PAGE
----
My January-February value investing MBA class at the Ivey Business School is over. As with every year, students had to find a potential value stock, value it and make a recommendation to buy or wait.
It has been more difficult to find undervalued stocks this year. During my late-spring classes in 2020, it was like picking daisies in the valley because of the pandemic-induced stock market panic and sell-off. But with the market having more than recovered from its losses since last March, the picking has not been easy. Despite that, once more my students proved that a diligent investor can always find undervalued stocks, in every market. The top pick in this most recent MBA class was Enerflex Ltd.
Enerflex (EFX) passed the student screens required for a stock to be considered not only as a possible value stock, but also as a possibly undervalued stock. EFX had a price-to-earnings ratio of 6.9 times, a price-to-book of 0.4 and market capitalization of about $600-million (as at Feb. 2).
Calgary-based Enerflex supplies products and services to the oil and gas industry. There are four main reasons the students liked the company:
- First, its strategic product positioning. Enerflex is well placed to benefit from the projected demand increase for natural gas, as it caters to the global demand for natural gas compression and processing, and maintenance.
- Second, its global presence, which includes operations in Canada, the United States, Latin America, Europe, Australasia, the Middle East and Africa.
- Third, strong fundamentals. The company has had steady, positive and growing operating margins, which remained high even through the aftermath of the financial crisis and steady through the oil and gas plunge of 2014. Sales have also grown over these periods. Enerflex has always been conservative with debt financing, maintaining its debt-to capital ratio, on average, around 30 per cent, which is well below the industry average of 50 per cent. Until 2020, when it temporarily cut its dividend because of COVID-19, Enerflex had raised its dividend annually for nine consecutive years, with an average five-year dividend yield of 2.5 per cent. Management has indicated it is focused on continued dividend growth.
- Fourth, a focus on recurring revenues. The company’s products and after-market services are a source of recurring revenue that offer higher margins relative to manufacturing and serve as a source of stable, predictable financial performance. Enerflex currently generates more than 50 per cent of its revenue from recurring sources and aims to increase this number.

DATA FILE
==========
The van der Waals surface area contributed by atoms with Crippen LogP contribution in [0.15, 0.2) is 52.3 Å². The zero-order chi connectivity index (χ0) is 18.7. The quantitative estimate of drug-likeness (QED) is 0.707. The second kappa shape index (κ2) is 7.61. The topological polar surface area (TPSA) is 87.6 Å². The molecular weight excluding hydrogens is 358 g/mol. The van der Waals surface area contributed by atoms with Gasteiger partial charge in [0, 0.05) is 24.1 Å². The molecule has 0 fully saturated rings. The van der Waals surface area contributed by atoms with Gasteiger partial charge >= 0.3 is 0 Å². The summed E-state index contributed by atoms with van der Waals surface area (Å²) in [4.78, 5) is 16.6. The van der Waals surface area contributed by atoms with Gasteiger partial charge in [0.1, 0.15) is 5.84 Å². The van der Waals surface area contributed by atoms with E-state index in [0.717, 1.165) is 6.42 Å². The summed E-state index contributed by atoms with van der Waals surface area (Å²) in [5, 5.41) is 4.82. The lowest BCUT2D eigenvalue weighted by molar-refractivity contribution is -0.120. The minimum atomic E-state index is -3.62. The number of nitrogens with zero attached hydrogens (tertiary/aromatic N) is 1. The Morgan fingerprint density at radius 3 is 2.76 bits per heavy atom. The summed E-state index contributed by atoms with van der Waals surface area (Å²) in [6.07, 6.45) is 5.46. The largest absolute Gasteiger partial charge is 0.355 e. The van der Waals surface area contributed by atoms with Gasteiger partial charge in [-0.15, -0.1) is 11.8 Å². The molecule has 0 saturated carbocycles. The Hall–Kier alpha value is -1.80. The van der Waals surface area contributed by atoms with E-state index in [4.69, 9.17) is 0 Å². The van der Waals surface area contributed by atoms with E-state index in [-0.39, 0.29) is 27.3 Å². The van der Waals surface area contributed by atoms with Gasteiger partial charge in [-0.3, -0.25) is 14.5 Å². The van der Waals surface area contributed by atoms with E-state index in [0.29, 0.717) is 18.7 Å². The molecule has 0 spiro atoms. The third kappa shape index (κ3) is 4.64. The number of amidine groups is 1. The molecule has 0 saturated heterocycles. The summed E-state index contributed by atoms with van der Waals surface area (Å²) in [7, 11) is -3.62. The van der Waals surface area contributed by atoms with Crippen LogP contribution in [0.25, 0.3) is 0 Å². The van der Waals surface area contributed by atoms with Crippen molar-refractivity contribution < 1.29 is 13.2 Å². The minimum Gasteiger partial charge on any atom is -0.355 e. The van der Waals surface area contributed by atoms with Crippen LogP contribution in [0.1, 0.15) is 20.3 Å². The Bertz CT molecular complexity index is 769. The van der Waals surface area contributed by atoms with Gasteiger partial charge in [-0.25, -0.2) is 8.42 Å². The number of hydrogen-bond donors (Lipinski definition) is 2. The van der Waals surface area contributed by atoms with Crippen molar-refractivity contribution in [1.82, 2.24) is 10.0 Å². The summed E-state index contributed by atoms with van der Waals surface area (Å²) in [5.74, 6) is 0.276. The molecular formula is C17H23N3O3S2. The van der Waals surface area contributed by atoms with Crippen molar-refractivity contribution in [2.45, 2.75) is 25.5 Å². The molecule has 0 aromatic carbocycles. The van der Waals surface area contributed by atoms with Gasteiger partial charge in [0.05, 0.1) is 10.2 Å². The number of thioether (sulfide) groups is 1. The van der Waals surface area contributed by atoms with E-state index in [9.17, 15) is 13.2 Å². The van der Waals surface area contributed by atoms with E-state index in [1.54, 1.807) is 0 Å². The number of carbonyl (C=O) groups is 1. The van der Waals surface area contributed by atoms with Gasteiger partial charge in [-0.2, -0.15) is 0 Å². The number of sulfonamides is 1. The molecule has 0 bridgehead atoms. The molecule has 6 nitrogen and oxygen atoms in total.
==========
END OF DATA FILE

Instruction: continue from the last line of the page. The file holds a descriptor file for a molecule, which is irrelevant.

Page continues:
Enerflex, with a market share of just under 4 per cent, serves a subsector of the market characterized by a fair degree of concentration, with the top five players catering to 80 per cent of the market. The next 10 players have market shares ranging between 0.5 per cent and 4 per cent. Students felt that there may be further industry consolidation of smaller players such as Enerflex.
Given the reasons mentioned above and particularly the stability of the company’s operating margins, which have varied, in general, between 8 per cent and 12 per cent over the past 13 years, and considering the industry in which it belongs, students concluded that EFX has a medium business risk. With a seven-year average debt-to-capital ratio of 30.7 per cent, students felt that EFX has medium financial risk. This led to a cost of capital (at the Feb. 2 valuation) of 5.1 per cent. The company’s adjusted return on invested capital was about the same as the cost of capital.
Intrinsic value was estimated to be $20.26 and the entry price $13.51. With the stock trading at the time of valuation at $6.70, EFX was a strong buy. Even at Wednesday’s closing price of $8.84, and despite a sharp increase in interest rates since Feb. 2, EFX continues to be a strong buy – intrinsic value is now estimated to be $18.96 and entry price, $12.63.
George Athanassakos is a professor of finance and holds the Ben Graham Chair in Value Investing at the Ivey Business School, University of Western Ontario.
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